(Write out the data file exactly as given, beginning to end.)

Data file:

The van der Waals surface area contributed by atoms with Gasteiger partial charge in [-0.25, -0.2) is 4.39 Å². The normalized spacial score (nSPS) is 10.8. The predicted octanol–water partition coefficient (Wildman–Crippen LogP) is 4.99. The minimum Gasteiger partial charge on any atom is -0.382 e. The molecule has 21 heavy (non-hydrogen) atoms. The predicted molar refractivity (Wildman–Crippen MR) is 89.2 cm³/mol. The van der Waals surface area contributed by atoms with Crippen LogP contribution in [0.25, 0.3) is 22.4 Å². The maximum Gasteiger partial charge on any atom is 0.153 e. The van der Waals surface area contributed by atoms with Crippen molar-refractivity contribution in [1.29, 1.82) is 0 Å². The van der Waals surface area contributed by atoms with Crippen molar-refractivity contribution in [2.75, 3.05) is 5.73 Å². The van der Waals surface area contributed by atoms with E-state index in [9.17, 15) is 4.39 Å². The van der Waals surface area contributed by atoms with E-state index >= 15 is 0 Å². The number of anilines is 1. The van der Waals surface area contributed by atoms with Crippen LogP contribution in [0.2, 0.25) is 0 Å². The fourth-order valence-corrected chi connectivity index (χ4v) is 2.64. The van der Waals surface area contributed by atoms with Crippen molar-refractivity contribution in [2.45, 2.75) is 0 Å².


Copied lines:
The van der Waals surface area contributed by atoms with Gasteiger partial charge in [-0.25, -0.2) is 4.39 Å². The normalized spacial score (nSPS) is 10.8. The predicted octanol–water partition coefficient (Wildman–Crippen LogP) is 4.99. The minimum Gasteiger partial charge on any atom is -0.382 e. The molecule has 21 heavy (non-hydrogen) atoms. The predicted molar refractivity (Wildman–Crippen MR) is 89.2 cm³/mol. The van der Waals surface area contributed by atoms with Crippen LogP contribution in [0.25, 0.3) is 22.4 Å². The maximum Gasteiger partial charge on any atom is 0.153 e. The van der Waals surface area contributed by atoms with Crippen molar-refractivity contribution in [1.29, 1.82) is 0 Å². The van der Waals surface area contributed by atoms with Crippen molar-refractivity contribution in [2.75, 3.05) is 5.73 Å². The van der Waals surface area contributed by atoms with E-state index in [9.17, 15) is 4.39 Å². The van der Waals surface area contributed by atoms with E-state index >= 15 is 0 Å². The number of anilines is 1. The van der Waals surface area contributed by atoms with Crippen LogP contribution in [0.2, 0.25) is 0 Å². The fourth-order valence-corrected chi connectivity index (χ4v) is 2.64. The van der Waals surface area contributed by atoms with Crippen molar-refractivity contribution in [2.45, 2.75) is 0 Å².